Stock markets have seasonal effects, e.g., Monday-effect, weekend effect, turn-of-the-month effect, holiday effect, January effect, etc. The Halloween indicator conveys an equity return anomaly in which the period from November through April has significantly stronger returns with lower volatility than the remaining months of the year. In response to this belief, stock traders sell at the start of May and the proceeds held in risk-free assets, and buy again around Halloween.
Test on the series 1973 through 1996
Bouman & Jacobsen (1997) tested a trading strategy of tactical asset allocation based on the Halloween effect with a basic model, dummy variable, holding a market portfolio of stocks during the period October 31 through April 30 and T-bills the remaining months. Like most straightforward analyses, they simply compare the annualized returns of stock market indices of 17 countries (in local currencies) and a broad world market index (in US dollars).
The regression results show that at 10% level, a significant sell in May-effect exists in 10 of the 17 countries, i.e., Australia, Belgium, Canada, France, Germany, Ireland, Italy, Japan, Netherlands, and UK. The mean returns are generally higher for the period November through April. The Halloween Indicator strategy outperforms the buy-and-hold strategy in almost all countries except in Hong Kong and South Africa over the 24-year period, 1973 through 1996.
Beyond that, Bouman and Jacobsen also test the statistical significance of the findings above, and confirm that the Halloween strategy is substantially less risky than investing in market indices in the respective countries.
It is worth noting that Merton and Henriksson (1981) developed a non-parametric test to evaluate market timing ability of investment managers. The analysis considers that the possibility that forecasting skills are different for bull markets and for bear markets – on average, the Halloween strategy renders well when judged on its ability to time bear and bull markets.
Test on the series 1982 through 2003
In 2002, Bouman and Jacobsen test the Halloween indicator in the U.S. equity markets and found similar results over the same time period, but using futures data over the period April 1982 – April 2003.
More recently, Jacobsen & Zhang extend the research to 108 stock markets using the historical data that back further (55,425 monthly observations) and they find that the November through April returns were on average 4.52% higher than returns of the remainder of the year. The Halloween strategy was successful in beating the market more than 80% of the time when employed over a five-year horizon, and more than 90% successful in beating the market over a 10-year horizon.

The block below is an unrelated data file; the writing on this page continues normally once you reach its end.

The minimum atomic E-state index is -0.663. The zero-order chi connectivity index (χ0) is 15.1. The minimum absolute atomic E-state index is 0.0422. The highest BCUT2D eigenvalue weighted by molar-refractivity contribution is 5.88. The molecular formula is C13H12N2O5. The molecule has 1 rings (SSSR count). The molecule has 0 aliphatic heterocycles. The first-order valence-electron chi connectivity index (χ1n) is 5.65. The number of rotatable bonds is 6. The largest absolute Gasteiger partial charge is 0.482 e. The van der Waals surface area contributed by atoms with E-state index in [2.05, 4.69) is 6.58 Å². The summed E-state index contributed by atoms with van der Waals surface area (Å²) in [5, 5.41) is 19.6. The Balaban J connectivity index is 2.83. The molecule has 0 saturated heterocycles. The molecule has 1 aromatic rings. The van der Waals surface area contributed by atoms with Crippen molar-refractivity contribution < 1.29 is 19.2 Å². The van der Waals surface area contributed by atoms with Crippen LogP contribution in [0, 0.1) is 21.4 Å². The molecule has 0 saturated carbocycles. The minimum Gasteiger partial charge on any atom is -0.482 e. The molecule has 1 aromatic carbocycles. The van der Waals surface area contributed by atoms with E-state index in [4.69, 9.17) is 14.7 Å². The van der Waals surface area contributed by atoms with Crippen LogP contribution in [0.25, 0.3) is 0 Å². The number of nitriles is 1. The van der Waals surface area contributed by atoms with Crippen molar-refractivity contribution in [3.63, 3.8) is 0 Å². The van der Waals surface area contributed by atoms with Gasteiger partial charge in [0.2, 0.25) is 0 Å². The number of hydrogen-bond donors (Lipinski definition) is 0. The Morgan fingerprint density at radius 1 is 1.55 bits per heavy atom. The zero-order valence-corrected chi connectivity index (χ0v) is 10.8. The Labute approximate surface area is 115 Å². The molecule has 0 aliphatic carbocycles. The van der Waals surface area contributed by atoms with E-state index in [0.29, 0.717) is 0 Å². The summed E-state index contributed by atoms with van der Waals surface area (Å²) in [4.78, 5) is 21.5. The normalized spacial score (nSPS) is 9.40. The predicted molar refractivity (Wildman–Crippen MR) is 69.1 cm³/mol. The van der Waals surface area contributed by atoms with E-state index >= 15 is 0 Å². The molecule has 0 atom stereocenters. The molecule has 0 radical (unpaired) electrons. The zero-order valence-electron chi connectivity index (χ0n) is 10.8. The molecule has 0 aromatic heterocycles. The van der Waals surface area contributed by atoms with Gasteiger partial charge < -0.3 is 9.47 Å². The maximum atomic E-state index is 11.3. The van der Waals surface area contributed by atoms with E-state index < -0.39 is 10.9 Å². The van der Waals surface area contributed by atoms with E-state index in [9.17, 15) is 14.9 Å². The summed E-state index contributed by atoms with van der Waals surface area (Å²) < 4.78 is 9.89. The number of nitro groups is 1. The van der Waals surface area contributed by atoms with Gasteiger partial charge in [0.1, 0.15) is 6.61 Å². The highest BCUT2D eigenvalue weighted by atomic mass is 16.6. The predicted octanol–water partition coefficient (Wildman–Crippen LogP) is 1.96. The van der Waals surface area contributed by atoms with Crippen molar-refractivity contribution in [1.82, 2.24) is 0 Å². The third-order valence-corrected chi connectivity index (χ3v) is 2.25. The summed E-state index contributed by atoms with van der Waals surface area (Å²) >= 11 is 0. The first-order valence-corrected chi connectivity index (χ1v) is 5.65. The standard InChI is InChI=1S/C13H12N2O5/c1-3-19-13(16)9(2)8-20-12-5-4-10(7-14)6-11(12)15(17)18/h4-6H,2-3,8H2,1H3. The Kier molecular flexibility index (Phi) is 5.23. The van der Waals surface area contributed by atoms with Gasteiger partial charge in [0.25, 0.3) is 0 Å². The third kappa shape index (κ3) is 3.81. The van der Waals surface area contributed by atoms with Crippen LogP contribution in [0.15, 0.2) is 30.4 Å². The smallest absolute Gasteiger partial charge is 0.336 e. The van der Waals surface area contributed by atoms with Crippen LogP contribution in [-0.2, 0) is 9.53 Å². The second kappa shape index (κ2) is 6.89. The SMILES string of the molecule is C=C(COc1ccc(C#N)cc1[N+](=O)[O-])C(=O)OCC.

Test on the series 1926 through 2008
It is not quite clear about the causes of the Halloween effect. Although an interesting study by K. Stephen Haggard and H. Douglas Witte posit that this anomaly might be driven by outliers or the “January effect”. They use monthly-value-weighted and equal-weighted stock returns over the period 1926-2008 in the regression model, and construct mean-variance efficient portfolios using the method of Britten-Jones (1999) to determine whether investing in a Halloween strategy portfolio can result in risk-adjusted returns superior to those of a buy-and-hold market portfolio; more importantly, they further the study to examine the impact of transaction costs. The results show that Halloween effect in the U.S. stock market is significant in the period 1954-2008, and the Halloween effect is robust to consideration of outliers, the January effect, and transaction costs. It is an attractive anomaly given the low number of transactions required and the easily predictable dates of those transactions. More people will argue that the greater risk-adjusted returns available by investing in a Halloween portfolio will challenge the efficient markets hypothesis.
- The Halloween Indicator: Sell in May and go away by Sven Bouman and Ben Jacobsen (November 1997)
- On Market Timing and Investment Performance I. An Equilibrium Tehory of Value of Market Forecasts by Merton, R.C. (1981)
- On Market Timing and Investment Performance II, Statistical Procedures for Evaluating Forecasing Skills by Henriksson, R.D., and R.C. Merton (1981)
- The Halloween Indicator: Everywhere and All the Time by Jacobsen and Cherry Zhang